The Taliban has said women in Afghanistan should not be offered long distance taxi services unless they are accompanied by a male chaperone.
The Ministry of Propagation of Virtue and Prevention of Vice told drivers they should not admit women who do not follow a strict Islamic dress code by wearing the hijab.
Women travelling more than 45 miles (72km) should not be offered a ride if they are not accompanied by a close family member, a ministry spokesperson told the AFP news agency on Sunday. He specified it must be a close male relative.
Taxi drivers were also told not to play music, which the Taliban considers un-Islamic.
It comes after the Taliban dissolved Afghanistan’s two election commissions as well as the state ministries for peace and parliamentarian affairs.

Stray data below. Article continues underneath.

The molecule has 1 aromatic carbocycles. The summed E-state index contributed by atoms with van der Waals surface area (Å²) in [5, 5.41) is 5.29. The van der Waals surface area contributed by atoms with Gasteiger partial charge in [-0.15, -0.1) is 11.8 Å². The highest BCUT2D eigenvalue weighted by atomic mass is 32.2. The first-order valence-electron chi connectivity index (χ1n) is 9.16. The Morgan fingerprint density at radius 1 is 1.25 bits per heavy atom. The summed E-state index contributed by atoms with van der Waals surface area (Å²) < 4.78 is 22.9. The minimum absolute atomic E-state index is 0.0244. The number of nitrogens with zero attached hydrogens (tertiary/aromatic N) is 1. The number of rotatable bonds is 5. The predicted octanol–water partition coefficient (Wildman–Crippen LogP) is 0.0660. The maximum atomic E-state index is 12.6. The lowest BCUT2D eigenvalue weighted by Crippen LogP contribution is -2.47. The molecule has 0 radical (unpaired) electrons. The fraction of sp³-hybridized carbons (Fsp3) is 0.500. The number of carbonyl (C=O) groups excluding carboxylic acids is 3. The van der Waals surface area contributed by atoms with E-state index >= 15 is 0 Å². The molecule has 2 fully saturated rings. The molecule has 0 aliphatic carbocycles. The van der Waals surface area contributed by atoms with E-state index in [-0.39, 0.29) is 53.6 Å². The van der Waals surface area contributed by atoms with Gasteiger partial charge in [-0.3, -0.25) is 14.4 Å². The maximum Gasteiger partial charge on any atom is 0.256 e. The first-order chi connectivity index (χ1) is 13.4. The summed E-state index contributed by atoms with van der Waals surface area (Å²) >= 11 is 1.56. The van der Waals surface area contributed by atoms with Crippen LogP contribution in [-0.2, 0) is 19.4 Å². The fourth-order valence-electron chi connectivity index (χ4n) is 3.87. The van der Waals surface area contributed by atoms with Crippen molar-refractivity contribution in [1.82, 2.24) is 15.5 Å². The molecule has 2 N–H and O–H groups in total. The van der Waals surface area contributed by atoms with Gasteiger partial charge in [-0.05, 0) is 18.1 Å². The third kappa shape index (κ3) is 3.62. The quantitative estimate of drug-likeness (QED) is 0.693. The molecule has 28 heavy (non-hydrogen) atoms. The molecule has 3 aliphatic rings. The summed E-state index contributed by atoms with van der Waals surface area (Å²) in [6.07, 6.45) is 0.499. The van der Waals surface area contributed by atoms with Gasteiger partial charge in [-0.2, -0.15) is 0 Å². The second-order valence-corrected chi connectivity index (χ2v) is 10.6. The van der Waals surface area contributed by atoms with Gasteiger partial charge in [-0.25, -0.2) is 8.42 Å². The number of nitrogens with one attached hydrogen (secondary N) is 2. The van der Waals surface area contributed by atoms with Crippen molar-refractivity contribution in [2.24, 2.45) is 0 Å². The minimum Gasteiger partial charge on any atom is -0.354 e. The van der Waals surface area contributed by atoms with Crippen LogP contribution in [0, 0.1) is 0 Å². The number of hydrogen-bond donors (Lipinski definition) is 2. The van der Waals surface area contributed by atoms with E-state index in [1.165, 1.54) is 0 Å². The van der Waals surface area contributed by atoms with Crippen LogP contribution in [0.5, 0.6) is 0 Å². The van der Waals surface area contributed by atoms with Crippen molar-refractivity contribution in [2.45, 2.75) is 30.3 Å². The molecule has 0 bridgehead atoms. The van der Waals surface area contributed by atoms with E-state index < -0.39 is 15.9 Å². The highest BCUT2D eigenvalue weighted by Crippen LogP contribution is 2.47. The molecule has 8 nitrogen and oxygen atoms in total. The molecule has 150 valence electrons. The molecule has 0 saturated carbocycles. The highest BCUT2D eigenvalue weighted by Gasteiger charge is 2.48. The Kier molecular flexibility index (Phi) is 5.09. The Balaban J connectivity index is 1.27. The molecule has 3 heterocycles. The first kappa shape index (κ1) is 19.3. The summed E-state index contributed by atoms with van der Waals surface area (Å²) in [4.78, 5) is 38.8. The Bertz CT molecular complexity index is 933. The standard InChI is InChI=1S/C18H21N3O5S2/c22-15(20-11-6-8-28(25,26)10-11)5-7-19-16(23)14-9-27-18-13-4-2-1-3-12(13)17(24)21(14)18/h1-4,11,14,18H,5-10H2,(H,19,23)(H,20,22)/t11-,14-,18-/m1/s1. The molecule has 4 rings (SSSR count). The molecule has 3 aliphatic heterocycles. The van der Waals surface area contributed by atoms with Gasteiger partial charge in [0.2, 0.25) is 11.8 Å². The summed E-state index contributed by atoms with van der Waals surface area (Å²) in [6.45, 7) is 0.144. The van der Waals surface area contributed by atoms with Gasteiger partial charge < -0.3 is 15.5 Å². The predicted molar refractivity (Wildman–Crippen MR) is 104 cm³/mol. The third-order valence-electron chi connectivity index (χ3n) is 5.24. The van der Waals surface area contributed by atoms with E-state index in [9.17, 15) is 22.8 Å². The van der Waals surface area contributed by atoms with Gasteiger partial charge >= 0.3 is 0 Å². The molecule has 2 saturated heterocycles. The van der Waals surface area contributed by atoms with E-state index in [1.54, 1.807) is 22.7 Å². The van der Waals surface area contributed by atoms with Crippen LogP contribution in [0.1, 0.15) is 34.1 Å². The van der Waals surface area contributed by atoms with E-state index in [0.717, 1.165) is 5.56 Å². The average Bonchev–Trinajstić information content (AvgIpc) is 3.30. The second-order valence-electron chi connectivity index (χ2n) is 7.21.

Bilal Karimi, the deputy spokesperson for the Taliban-run government, called them “unnecessary institutes for the current situation in Afghanistan”.
The group had previously shut the former Women’s Affairs Ministry.
The Taliban has not been recognised as the country’s official rulers due to the group’s previous record when it was in power 20 years ago.
The previous Taliban regime banned women and girls from education and public life and carried out public executions.
However, current Taliban government officials have said their rule will be different this time and they will eventually allow education for all girls.